I would later learn that in the early 1960s, and at the urging of President Kennedy, Congress appropriated $169 million to build and stock fallout shelters in public and private buildings, including, evidently, Holy Trinity Elementary School.
The Cuban Missile Crisis ended when Comrade Khrushchev blinked and backed down, or so the story was told. Decades later, when the government documents were declassified, we learned otherwise. Turns out that the inexperienced Kennedy made a number of behind-the-scenes concessions to the Soviets, including the removal of missiles from Turkey. “It was the age of Camelot,” his widow said a few days after our youthful president was assassinated in 1963, but I’m not so sure.
But hey, even if I am permanently scarred by all those trips to the yellow-and-blacksigned fallout shelters, my spirits were lifted when we whipped the Soviets in the race to the moon. During a Cold War, any desired objective is a proxy test of “us” versus “them.”
Do you remember the Russian Yuri Gagarin? On April 12, 1961, he became the first human to journey into outer space. A month or so later, Kennedy announced the dramatic goal of sending an American safely to the moon before the end of the decade. The space race was on, and when Neil Armstrong set foot on the moon in 1969, we won.
The Cold War battles extended to the sporting fields as well. Eager to prove its superior stock, Russia sent hormone-injected men and women “amateurs” to the Olympics to compete against our country’s hopelessly outmatched athletes. The imbalance led to one of the most celebrated moments in American sports history.
“Do you believe in miracles?” the sportscaster Al Michaels screamed to a shocked nation, as a bunch of scrappy American college kids beat the seemingly invincible Soviet Union ice hockey team in the 1980 winter Olympics. In 1999, Sports Illustrated named the “Miracle on Ice” as the top sports moment of the 20th century. A few years later, the International Ice Hockey Federation named the game “the best international ice hockey story of the past 100 years.”
Our nation’s concern about the spread of communism was real, but it was often exaggerated, reaching paranoia status shortly after the end of World War II.
In 1950, the infamous Senator Joseph McCarthy charged that “hundreds” of “known communists” were in the Department of State and other federal agencies. His public hearings and bullying tactics ruined lives and careers. In 1954 “McCarthyism” ended when he charged that the United States Army was “soft” on communism and that one of its attorneys, Fred Fisher, was a member of a subversive organization. The Chief Attorney for the United States Army, Jack Welch, delivered a withering response.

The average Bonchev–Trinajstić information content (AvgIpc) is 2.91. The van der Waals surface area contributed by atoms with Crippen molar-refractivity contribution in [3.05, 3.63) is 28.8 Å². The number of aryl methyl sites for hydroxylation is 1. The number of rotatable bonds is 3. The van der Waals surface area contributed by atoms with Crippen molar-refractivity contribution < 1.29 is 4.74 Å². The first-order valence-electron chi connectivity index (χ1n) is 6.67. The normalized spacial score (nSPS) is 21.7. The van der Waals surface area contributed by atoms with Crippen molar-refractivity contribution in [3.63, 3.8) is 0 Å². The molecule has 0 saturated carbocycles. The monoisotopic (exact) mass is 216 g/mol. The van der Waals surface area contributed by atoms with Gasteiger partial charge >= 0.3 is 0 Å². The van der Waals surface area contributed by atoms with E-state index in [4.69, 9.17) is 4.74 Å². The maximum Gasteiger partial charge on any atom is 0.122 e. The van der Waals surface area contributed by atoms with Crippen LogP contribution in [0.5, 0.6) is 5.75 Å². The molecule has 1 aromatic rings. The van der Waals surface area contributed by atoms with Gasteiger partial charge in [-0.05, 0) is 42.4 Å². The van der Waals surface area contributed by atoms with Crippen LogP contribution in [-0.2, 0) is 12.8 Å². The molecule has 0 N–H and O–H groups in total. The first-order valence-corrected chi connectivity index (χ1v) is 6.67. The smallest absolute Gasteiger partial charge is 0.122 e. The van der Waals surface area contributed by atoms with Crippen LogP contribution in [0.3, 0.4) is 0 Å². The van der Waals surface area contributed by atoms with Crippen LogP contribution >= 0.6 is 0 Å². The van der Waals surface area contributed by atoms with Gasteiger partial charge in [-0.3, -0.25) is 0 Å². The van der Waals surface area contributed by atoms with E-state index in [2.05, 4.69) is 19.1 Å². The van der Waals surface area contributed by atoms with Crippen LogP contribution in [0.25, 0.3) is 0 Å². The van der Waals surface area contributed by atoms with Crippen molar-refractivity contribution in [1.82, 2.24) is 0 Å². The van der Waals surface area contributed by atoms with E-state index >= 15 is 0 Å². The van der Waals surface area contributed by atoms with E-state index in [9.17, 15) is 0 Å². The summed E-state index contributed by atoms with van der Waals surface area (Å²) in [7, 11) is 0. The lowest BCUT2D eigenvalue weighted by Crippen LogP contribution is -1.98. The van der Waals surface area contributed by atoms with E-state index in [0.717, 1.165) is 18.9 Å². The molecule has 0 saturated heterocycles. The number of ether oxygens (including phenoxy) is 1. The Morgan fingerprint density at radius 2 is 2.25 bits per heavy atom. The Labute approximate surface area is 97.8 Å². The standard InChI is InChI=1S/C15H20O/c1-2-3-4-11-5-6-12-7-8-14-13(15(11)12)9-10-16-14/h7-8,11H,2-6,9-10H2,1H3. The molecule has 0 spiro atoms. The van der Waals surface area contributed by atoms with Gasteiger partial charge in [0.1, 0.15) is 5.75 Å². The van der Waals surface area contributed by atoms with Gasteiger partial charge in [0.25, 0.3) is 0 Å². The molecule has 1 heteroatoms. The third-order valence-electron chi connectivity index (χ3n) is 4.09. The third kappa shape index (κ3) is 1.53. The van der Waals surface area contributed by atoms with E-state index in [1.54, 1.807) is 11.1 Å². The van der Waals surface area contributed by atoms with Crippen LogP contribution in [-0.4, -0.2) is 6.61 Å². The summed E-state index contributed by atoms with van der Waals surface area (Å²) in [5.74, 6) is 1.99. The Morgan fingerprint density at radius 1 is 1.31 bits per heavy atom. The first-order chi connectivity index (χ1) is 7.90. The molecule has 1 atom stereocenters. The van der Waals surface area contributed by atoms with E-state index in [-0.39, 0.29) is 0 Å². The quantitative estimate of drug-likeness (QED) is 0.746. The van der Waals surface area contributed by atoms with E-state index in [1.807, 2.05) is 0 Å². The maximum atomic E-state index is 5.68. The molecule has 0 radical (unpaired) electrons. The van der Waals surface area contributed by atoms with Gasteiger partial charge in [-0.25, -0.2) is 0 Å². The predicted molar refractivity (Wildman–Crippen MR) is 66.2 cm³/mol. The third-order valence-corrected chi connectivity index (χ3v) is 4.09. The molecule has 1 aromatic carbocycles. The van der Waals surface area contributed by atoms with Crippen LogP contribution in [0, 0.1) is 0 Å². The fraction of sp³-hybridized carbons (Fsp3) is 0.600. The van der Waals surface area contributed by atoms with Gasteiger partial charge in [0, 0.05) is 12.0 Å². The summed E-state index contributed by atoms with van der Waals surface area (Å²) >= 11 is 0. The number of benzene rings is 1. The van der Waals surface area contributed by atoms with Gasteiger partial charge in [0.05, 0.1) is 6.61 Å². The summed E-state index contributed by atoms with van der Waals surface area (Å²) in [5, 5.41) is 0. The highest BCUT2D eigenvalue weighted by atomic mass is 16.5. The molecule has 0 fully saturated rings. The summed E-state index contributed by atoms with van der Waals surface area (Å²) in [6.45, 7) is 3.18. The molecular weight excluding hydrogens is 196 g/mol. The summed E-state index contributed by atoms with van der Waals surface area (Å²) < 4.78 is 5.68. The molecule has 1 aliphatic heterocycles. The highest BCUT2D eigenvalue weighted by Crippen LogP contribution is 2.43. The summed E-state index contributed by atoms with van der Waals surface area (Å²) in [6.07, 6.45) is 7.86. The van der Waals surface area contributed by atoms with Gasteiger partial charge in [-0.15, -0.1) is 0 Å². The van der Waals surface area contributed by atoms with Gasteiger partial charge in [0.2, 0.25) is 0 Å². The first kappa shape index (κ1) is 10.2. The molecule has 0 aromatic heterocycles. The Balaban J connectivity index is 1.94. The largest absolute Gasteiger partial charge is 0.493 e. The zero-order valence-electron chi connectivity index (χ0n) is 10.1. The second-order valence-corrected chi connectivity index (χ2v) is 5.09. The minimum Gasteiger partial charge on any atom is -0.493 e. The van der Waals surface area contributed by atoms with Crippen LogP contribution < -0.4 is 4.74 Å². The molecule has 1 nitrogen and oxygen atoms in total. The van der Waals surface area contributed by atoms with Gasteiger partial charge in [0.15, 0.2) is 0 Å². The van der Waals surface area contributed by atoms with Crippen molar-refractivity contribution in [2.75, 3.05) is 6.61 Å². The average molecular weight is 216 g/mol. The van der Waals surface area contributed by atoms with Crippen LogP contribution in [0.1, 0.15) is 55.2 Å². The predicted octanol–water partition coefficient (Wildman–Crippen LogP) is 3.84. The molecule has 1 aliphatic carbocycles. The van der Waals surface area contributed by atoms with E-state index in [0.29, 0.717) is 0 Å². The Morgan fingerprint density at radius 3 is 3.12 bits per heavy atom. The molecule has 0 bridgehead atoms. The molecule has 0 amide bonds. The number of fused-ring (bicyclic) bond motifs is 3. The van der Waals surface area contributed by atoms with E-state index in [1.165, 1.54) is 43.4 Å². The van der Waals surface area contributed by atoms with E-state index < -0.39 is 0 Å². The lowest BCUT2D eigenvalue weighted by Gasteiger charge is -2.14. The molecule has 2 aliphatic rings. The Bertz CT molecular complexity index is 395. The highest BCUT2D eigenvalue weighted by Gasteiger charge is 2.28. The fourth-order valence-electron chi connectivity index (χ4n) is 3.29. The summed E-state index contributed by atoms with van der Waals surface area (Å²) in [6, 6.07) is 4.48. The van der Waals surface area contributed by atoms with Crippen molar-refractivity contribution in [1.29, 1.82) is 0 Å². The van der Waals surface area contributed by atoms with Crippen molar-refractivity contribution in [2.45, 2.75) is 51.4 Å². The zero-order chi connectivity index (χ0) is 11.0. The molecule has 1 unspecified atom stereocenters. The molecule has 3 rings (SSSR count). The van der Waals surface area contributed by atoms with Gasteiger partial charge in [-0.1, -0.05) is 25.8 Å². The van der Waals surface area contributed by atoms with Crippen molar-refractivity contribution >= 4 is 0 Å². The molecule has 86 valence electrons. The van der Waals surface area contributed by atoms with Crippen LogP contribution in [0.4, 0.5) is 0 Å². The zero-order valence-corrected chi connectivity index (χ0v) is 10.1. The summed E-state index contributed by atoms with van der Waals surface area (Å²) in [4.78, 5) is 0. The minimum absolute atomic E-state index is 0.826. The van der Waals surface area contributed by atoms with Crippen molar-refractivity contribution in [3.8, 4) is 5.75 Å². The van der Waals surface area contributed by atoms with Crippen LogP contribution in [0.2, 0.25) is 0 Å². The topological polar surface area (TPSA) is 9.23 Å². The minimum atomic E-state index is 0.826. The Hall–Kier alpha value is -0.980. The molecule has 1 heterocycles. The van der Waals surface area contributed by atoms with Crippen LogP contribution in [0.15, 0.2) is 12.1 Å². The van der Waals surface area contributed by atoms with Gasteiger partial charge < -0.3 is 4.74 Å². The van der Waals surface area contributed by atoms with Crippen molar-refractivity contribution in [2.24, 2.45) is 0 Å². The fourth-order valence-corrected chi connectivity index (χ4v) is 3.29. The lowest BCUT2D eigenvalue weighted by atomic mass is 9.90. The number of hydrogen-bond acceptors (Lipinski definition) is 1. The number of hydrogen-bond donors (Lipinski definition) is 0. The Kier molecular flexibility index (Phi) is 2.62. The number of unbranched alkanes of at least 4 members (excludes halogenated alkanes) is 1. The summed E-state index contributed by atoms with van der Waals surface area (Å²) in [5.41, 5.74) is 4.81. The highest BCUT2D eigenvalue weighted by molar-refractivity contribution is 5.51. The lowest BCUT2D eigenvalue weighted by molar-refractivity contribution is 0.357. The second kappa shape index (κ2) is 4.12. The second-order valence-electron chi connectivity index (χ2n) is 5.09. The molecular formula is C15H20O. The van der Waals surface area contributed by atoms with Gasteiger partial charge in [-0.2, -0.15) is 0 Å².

“Until this moment, Senator, I think I never really gauged your cruelty or your recklessness. … Have you no sense of decency, sir, at long last? Have you left no sense of decency?”
The bully pulpit that had brought McCarthy to power—the television set—also brought him his national comeuppance. His popularity evaporated. The three months of nationally televised “Army-McCarthy” hearings ended.
The Cold War ended with the collapse of the Soviet Union in 1991. Some wish to say the system simply collapsed, others believe that President Ronald Reagan deserves much credit. No matter. In 1987, we see our aging president, an avowed anticommunist, standing in front of the Soviet constructed wall that divided Berlin, and East and West Germany, delivering a challenge to the Soviet leader.
“Mr. Gorbachev, open this gate! Mr. Gorbachev, tear down this wall!”
In 1991, the walls came tumbling down and the Cold War ended. Two decades later, I felt enough time had passed that I could safely travel to Russia, a place that once caused a young eight-year-old boy to seek refuge in a fallout shelter.
In the last hour of our tour, our guide shared her heart-wrenching memories of Hitler’s three-year siege. Never mind my imagined fears from 1962, this woman lived her formative years in a real war between Stalin and Hitler. Her account ended when we returned to her ship, leaving me no time to ask for her memories of the Cold War. I have my memories of that period, and I wish I knew hers.
Americana is a monthly column highlighting the cultural and historical nuances of this land through the rich story-telling of columnist Bill Fitzpatrick, author of the books, Bottoms Up, America and Destination: India, Destiny: Unknown.